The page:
Saturday, February 03, 2007

Latha Fhèill Brìghde, The Beginning of Celtic Spring

Entry for Feb 3, 2007:

In the old Celtic calendar, the last day of January and the first day of February was a fire and healing festival called Imbolc, sacred to the Brigid, the goddess of poetry, healing, and fire/blacksmiths. In the Gaelic-speaking parts of Scotland, this festival is also known as Latha Fhèill Brìghde. This festival marks the beginning of Spring (in the same way that the 31st of October and the 1st of November celebrates the transition from Autumn to Winter). In Ireland, 31 Jan is St. Brigid’s Eve, a Time of Transition when it is customary to put out bowls of milk for the faeries (i.e., cats). Here in Scotland, St. Brigid is called St. Bride, presumably after the Irish Gaelic Bride.

Since I was a teenager, I have felt a special affinity for St. Brigid. For one thing, her feast-day marks the beginning of Spring, which in California meant that the almond trees in our back garden were soon to blossom, white flowers with delicate pink centers, raining down to the ground like snow. For another, she is the Christianized marker for the old Celtic Triple Goddess, Brigid. (World mythology is full of triple goddesses: maiden, mother, crone; the three Fates, etc.) It appears likely that there was an historical Brigid also, who was an early follow of St. Patrick, but presumably she was named after the Triple Goddess, and so made a handy replacement. So that makes 1 Feb a special day for the recognizing the Goddess aspect of the Divine. For years, I have marked St. Brigid’s Eve by phoning my mom, a Wise Woman and my personal expert on things to do with the Goddess. (This year was an exception, since I had had a long Skype session with her a couple days earlier and could not raise her on AIM.) And when I do phone her, my mom usually reminds me that the beginning of February also marks the cross-quarter day, that is, the midpoint between the Winter Solstice and the Vernal Equinox.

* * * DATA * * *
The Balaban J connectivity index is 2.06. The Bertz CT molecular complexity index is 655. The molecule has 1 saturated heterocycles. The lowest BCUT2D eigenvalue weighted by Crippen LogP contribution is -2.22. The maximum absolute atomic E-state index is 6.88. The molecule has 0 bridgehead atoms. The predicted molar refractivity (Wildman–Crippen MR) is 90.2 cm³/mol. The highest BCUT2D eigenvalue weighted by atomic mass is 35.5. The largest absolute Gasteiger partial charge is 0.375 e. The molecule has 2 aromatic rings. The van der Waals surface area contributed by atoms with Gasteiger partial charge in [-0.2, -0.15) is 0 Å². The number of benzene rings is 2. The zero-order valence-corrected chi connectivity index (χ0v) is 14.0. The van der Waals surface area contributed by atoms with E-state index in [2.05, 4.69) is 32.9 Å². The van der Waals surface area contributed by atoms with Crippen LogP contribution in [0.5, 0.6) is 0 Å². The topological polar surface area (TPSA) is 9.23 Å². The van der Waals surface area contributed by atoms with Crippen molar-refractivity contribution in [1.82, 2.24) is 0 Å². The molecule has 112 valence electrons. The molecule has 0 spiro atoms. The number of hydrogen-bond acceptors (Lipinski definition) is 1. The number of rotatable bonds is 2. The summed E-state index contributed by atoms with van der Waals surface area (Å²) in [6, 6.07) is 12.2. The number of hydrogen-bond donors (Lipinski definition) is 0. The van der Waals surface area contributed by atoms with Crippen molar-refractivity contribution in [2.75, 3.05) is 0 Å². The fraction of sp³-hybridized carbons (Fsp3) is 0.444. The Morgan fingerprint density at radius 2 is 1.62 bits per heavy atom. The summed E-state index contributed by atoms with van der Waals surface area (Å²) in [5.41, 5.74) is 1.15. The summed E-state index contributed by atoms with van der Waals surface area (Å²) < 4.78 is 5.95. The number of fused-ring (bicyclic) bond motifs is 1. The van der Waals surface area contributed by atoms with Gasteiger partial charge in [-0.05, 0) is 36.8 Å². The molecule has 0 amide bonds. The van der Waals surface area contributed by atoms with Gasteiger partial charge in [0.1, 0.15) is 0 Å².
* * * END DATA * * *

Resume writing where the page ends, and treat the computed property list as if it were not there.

By one of those strange, synchronistic circumstances, Hyndland’s Scottish Episcopal Church, just 5 minutes walk from our new flat, is St. Bride’s. I checked their website for an indication of a service to mark their patron saint’s feast day, but found nothing, so instead we went to a lovely, small Celtic Connections concert of music from Ayrshire, at the Universal Folk Club, on Sauchiehall Lane. Three local singers from different parts of Ayrshire took turns singing songs in fairly broad Scots; we loved it! Diane talked to the woman singer, named Heather, for awhile, during which we were asked if we sang. It turns out that folk music here is not a spectator sport! So that was how we passed St. Brigid’s Eve this year. I think a Celtic Connections concert is a very good way to mark this time of turning!

The first of February is also my brother Conal’s birthday, and it felt good to drop him an email, a tentative feeler after a painful interaction last March after our dad died, to which he responded graciously and genuinely. This also is a good day to remember our families Irish heritage, since Conal is named after the fictional name given to our great-grandfather, William Mullen, in the books our grandmother wrote about her father. (This is an example of what our grandmother referred to as “the fictional treatment”, i.e., dressing up real facts in more fitting presentations to make them sound more real.) And it has been very good this year, here in Glasgow, to remember the Irish heritage in our family, which comes via our mother, is at least as strong as the Scottish, which comes from my father’s side and is carried also in the name Elliott. (The Elliotts were a bloody-minded lot of Borders reivers, whom mom hopes to sort in some way when she visits in a few weeks.) So I too carry the Scots-Irish, Protestant-Catholic split that is part of the historic and continuing pain of Glasgow and indeed Scotland, and St. Brigid/St. Bride’s day is a good time to recognize this duality.